Finding the time it takes for two stacked blocks to travel

In summary: But what i wish i could show you is the diagram. I should probably mention that the top block has a rope attached to it and this is where that question i asked you about calculating static friction on its own came from. Knowing this, would it affect the answer in any way?
  • #1
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Homework Statement


The coefficient of static friction is 0.604 between the two blocks shown. The coefficient of kinetic friction between the lower block and the floor is 0.104. Force F causes both blocks to cross a distance of 3.44m, starting from rest. What is the least amount of time in which the motion can be completed without the top block sliding on the lower block, if the mass of the lower block is 1.13kg and the mass of the upper block is 2.25kg?

Homework Equations

The Attempt at a Solution


I looked at the attached file that my teacher gave us
I found the normal of the top block which was 22.0 N
Since it equals one of the normals of the bottom block, I substituted in the same value in for calculating the other normal. This "newfound" normal was used to calculate the acceleration in the x direction using Fnet=ma ---> ma = friction static - friction kinetic

I ended up getting 6.86 x 10^-2 s which is wrong, please help!
 

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  • #2
alexi_b said:

Homework Statement


The coefficient of static friction is 0.604 between the two blocks shown. The coefficient of kinetic friction between the lower block and the floor is 0.104. Force F causes both blocks to cross a distance of 3.44m, starting from rest. What is the least amount of time in which the motion can be completed without the top block sliding on the lower block, if the mass of the lower block is 1.13kg and the mass of the upper block is 2.25kg?

Homework Equations

The Attempt at a Solution


I looked at the attached file that my teacher gave us
I found the normal of the top block which was 22.0 N
Since it equals one of the normals of the bottom block, I substituted in the same value in for calculating the other normal. This "newfound" normal was used to calculate the acceleration in the x direction using Fnet=ma ---> ma = friction static - friction kinetic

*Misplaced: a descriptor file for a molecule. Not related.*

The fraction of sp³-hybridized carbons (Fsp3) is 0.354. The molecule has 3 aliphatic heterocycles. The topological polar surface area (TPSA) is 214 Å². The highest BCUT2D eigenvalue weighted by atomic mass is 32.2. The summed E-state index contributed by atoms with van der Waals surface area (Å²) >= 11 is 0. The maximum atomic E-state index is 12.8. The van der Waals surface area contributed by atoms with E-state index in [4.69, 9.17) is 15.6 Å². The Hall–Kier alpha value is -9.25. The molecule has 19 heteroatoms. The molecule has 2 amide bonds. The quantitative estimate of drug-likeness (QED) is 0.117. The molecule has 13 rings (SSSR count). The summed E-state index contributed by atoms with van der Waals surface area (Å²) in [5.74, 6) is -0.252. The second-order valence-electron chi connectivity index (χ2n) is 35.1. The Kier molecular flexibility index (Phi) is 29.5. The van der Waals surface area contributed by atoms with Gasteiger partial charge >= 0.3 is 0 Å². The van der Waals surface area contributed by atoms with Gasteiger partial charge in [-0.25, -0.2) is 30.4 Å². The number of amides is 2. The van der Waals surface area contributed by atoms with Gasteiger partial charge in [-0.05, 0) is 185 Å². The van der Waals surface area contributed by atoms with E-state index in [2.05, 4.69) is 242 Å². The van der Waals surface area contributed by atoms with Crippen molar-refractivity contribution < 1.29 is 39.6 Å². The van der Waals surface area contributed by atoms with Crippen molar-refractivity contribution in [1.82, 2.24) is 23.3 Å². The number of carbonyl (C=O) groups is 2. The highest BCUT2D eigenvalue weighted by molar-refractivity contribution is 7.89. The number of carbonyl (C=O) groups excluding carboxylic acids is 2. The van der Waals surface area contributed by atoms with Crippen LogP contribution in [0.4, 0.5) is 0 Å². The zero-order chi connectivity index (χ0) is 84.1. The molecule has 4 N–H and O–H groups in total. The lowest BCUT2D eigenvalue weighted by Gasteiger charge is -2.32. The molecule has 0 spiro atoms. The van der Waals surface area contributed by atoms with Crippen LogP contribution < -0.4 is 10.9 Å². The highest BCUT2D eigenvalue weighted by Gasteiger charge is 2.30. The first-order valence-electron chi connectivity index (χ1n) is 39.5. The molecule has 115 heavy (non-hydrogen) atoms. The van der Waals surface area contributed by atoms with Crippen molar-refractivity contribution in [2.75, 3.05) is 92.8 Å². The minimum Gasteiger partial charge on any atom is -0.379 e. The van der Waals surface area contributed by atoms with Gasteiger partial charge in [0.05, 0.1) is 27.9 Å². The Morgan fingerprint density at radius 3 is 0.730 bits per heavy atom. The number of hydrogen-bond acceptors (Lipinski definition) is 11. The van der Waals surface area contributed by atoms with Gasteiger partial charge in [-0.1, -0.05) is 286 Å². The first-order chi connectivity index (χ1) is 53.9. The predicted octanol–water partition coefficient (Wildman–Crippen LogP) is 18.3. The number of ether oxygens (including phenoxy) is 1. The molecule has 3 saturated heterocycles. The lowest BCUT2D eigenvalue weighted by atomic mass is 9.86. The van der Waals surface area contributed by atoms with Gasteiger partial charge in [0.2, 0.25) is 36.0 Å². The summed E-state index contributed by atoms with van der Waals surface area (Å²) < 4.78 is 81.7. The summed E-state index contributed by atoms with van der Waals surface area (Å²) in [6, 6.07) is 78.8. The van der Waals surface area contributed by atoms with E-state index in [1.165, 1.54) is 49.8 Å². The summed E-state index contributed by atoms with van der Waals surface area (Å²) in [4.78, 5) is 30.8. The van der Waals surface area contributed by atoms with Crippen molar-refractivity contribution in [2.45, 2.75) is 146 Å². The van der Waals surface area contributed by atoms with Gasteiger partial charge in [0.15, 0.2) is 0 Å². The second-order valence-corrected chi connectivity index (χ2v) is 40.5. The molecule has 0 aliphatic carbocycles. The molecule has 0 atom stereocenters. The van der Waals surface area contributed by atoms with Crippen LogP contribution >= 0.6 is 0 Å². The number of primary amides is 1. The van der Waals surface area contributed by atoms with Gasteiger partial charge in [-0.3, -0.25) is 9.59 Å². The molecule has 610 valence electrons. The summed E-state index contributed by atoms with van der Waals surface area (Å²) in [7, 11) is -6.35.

I ended up getting 6.86 x 10^-2 s which is wrong, please help!
Let's call the block under "A" et the block on top "B". The applied force is only on A? And it is horizontal?

What you have to do is to determine the maximum horizontal force on block B (top) such that it does not slide. This is given by the max static friction force. Calculate this first, and then set that equal to ##m_B a##. That will give you the acceleration, which will be the acceleration of both blocks since they move as one.
 
  • #3
nrqed said:
Let's call the block under "A" et the block on top "B". The applied force is only on A? And it is horizontal?

What you have to do is to determine the maximum horizontal force on block B (top) such that it does not slide. This is given by the max static friction force. Calculate this first, and then set that equal to ##m_B a##. That will give you the acceleration, which will be the acceleration of both blocks since they move as one.
does this maximum static friction force equal the force being applied to pull the boxes? In the FBD it indicates so but do i just calculate the mac static friction force alone?
 
  • #4
alexi_b said:
does this maximum static friction force equal the force being applied to pull the boxes? In the FBD it indicates so but do i just calculate the mac static friction force alone?
No, it is not equal to the force applied. You need to use the equation for the maximum static friction force on an object (the one that contains ##\mu_s##).
 
  • #5
nrqed said:
No, it is not equal to the force applied. You need to use the equation for the maximum static friction force on an object (the one that contains ##\mu_s##).